Ross Greenwood: You’re not saying just industry funds? You’re saying the ones run by banks and others as well? You’re including all of those in it and not just your own industry funds?

Stephen Anthony: That’s right. Listen, we are being completely objective here. We just want to point out that this vehicle is very good for high wealth individuals, but it’s very poor for everybody else. Given that half the $720 billion in small funds is in the hands of people who are earning sub-scale returns, it would be a major microeconomic reform for this country to see more of that shifted into APRA regulated funds.

Ross Greenwood: In other words, you think a lot of people who have self-managed superannuation funds should not have those funds, that they would be better off if they put that money back into APRA regulated funds.

Stephen Anthony: Absolutely. The evidence on that is clear-cut. The returns below two million in fund size, are 2.5% at least below the APRA regulated average. That being the case, it would be much better for those funds to be outside of self-managed super. Much better for the country, and much better for the potential retirees that they can grow their wealth for their retirement.

Ross Greenwood: You know that there’s a very big wedge. There’s been a concerted effort for people to create self-managed superannuation funds. Accountants have been a part of this, lawyers have been a part of this. There’s been an industry created around self-managed super funds. Do you believe this comes down to the cost of running that self-managed super fund, or is it actually the skill of the individual running it themselves?

Stephen Anthony: It’s the advice that those individuals receive. There’s so many spruikers out there, and are anecdotally pushing people into all sorts of different property arrangements and into debt. This can be mums and dads taking money out of the APRA regulated sector and putting it into something that is completely undiversified.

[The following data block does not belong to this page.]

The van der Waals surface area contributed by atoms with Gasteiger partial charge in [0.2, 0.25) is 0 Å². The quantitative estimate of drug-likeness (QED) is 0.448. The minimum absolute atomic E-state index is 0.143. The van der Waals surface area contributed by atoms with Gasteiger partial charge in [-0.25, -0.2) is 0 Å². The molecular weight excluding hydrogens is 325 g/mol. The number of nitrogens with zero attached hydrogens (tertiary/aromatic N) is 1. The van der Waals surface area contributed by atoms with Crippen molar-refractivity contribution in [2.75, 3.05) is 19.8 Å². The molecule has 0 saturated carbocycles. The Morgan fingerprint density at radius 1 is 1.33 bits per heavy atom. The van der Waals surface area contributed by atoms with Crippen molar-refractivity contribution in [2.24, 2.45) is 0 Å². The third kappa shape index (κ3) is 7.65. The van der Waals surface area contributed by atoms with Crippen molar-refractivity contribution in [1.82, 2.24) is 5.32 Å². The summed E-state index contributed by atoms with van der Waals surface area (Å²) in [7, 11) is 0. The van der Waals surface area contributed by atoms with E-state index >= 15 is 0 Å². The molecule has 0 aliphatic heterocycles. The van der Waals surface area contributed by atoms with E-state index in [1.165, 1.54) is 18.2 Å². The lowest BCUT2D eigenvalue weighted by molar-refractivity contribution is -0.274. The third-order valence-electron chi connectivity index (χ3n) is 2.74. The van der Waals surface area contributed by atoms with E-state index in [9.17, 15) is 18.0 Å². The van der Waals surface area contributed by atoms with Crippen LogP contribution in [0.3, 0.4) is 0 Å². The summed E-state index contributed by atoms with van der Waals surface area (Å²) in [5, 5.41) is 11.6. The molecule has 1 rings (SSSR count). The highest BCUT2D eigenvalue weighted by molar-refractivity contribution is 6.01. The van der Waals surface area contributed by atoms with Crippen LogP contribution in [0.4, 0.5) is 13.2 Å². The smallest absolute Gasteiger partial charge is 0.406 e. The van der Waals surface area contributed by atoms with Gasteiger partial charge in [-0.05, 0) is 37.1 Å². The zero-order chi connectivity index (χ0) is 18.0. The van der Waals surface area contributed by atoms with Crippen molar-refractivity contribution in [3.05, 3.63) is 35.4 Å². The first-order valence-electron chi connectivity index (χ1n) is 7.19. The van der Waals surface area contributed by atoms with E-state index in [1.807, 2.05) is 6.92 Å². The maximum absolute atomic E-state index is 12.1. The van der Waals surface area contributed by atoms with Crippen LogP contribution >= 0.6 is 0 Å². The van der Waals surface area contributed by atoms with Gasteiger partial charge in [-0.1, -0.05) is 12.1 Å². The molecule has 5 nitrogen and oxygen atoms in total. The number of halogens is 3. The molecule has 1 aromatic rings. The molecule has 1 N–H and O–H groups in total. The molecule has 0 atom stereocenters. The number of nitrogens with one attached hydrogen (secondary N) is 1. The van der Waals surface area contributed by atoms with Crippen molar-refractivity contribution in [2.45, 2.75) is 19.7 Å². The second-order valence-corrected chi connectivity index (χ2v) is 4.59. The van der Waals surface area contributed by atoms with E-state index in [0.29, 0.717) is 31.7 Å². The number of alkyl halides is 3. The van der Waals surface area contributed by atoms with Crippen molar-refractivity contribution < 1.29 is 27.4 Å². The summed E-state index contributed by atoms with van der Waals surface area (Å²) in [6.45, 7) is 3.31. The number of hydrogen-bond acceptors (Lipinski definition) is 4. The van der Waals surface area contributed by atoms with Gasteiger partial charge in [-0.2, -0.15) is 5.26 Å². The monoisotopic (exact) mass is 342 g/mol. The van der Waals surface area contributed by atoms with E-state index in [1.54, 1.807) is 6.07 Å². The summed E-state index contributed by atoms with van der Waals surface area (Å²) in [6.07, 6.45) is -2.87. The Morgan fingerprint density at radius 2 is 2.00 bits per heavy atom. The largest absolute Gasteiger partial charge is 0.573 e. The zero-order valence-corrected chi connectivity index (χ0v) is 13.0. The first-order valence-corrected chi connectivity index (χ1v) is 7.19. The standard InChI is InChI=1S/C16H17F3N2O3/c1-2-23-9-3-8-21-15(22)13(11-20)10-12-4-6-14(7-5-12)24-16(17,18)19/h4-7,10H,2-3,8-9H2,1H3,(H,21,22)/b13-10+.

Ross Greenwood: Hang on. You’re basically saying that a lot of people who might have been convinced to take their superannuation to have borrowed and therefore gone and bought a property or whatever it might be, have in some cases at least, done themselves in the eye. Have meant that their superannuation funds have been diminished or gone backwards as a result?

Stephen Anthony: Absolutely, Ross, or just been uncompetitive. That lack of diversification that many of these funds have, and that tendency to not focus on retirement but to focus on other objectives, it might be buying a business asset or some investment property. It’s that lack of clarity, that lack of purpose that is missing here.

Ross Greenwood: You’re actually basing this on tax office information. The statistical overview that was for the 2015 and 2016 year. What you’re saying is if people have balances below $200,000 in their self-managed super fund, that the average returns drop into the negative. That’s pretty much what you’re saying there, isn’t it?

Stephen Anthony: Absolutely. That’s clear-cut. Beyond that, slightly bigger, the returns are just what we’d call mediocre. Percentage points lower than an APRA regulated fund.

Ross Greenwood: Therefore, the question is who is running the fund, what skills and diligence do they have, and whether the people are actually monitoring this? Whether they actually know that their self-managed super fund might not be performing up to par.